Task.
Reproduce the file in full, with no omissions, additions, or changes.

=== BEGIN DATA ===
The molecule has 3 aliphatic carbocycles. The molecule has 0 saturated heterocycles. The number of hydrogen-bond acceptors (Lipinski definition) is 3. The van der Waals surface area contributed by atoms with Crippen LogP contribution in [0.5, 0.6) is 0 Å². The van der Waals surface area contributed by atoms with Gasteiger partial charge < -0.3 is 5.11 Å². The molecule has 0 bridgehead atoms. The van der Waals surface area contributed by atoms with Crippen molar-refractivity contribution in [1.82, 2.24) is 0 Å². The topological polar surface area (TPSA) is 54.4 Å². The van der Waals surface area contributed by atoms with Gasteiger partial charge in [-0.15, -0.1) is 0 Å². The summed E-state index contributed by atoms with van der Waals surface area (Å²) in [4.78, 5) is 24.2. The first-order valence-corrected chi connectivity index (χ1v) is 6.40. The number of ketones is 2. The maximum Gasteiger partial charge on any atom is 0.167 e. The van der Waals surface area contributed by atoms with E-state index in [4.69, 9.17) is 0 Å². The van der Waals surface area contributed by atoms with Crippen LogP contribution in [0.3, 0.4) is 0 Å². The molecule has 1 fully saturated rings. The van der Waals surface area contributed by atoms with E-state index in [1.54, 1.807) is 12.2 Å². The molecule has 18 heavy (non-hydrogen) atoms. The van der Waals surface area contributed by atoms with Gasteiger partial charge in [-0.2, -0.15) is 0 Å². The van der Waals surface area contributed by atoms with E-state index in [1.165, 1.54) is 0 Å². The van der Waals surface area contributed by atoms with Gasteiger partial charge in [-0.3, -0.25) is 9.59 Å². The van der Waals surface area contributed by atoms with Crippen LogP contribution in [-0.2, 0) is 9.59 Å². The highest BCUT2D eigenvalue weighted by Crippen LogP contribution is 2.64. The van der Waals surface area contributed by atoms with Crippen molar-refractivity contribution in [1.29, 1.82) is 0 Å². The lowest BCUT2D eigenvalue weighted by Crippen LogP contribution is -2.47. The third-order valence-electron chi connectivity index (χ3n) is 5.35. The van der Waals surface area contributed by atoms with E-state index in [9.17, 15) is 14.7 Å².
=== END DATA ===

The molecule has 3 aliphatic carbocycles. The molecule has 0 saturated heterocycles. The number of hydrogen-bond acceptors (Lipinski definition) is 3. The van der Waals surface area contributed by atoms with Crippen LogP contribution in [0.5, 0.6) is 0 Å². The van der Waals surface area contributed by atoms with Gasteiger partial charge < -0.3 is 5.11 Å². The molecule has 0 bridgehead atoms. The van der Waals surface area contributed by atoms with Crippen molar-refractivity contribution in [1.82, 2.24) is 0 Å². The topological polar surface area (TPSA) is 54.4 Å². The van der Waals surface area contributed by atoms with Gasteiger partial charge in [-0.15, -0.1) is 0 Å². The summed E-state index contributed by atoms with van der Waals surface area (Å²) in [4.78, 5) is 24.2. The first-order valence-corrected chi connectivity index (χ1v) is 6.40. The number of ketones is 2. The maximum Gasteiger partial charge on any atom is 0.167 e. The van der Waals surface area contributed by atoms with E-state index in [4.69, 9.17) is 0 Å². The van der Waals surface area contributed by atoms with Crippen LogP contribution in [0.3, 0.4) is 0 Å². The molecule has 1 fully saturated rings. The van der Waals surface area contributed by atoms with E-state index in [1.54, 1.807) is 12.2 Å². The molecule has 18 heavy (non-hydrogen) atoms. The van der Waals surface area contributed by atoms with Gasteiger partial charge in [-0.2, -0.15) is 0 Å². The van der Waals surface area contributed by atoms with E-state index in [1.165, 1.54) is 0 Å². The van der Waals surface area contributed by atoms with Gasteiger partial charge in [-0.3, -0.25) is 9.59 Å². The van der Waals surface area contributed by atoms with Crippen LogP contribution in [-0.2, 0) is 9.59 Å². The highest BCUT2D eigenvalue weighted by Crippen LogP contribution is 2.64. The van der Waals surface area contributed by atoms with Crippen molar-refractivity contribution in [1.29, 1.82) is 0 Å². The lowest BCUT2D eigenvalue weighted by Crippen LogP contribution is -2.47. The third-order valence-electron chi connectivity index (χ3n) is 5.35. The van der Waals surface area contributed by atoms with E-state index in [9.17, 15) is 14.7 Å².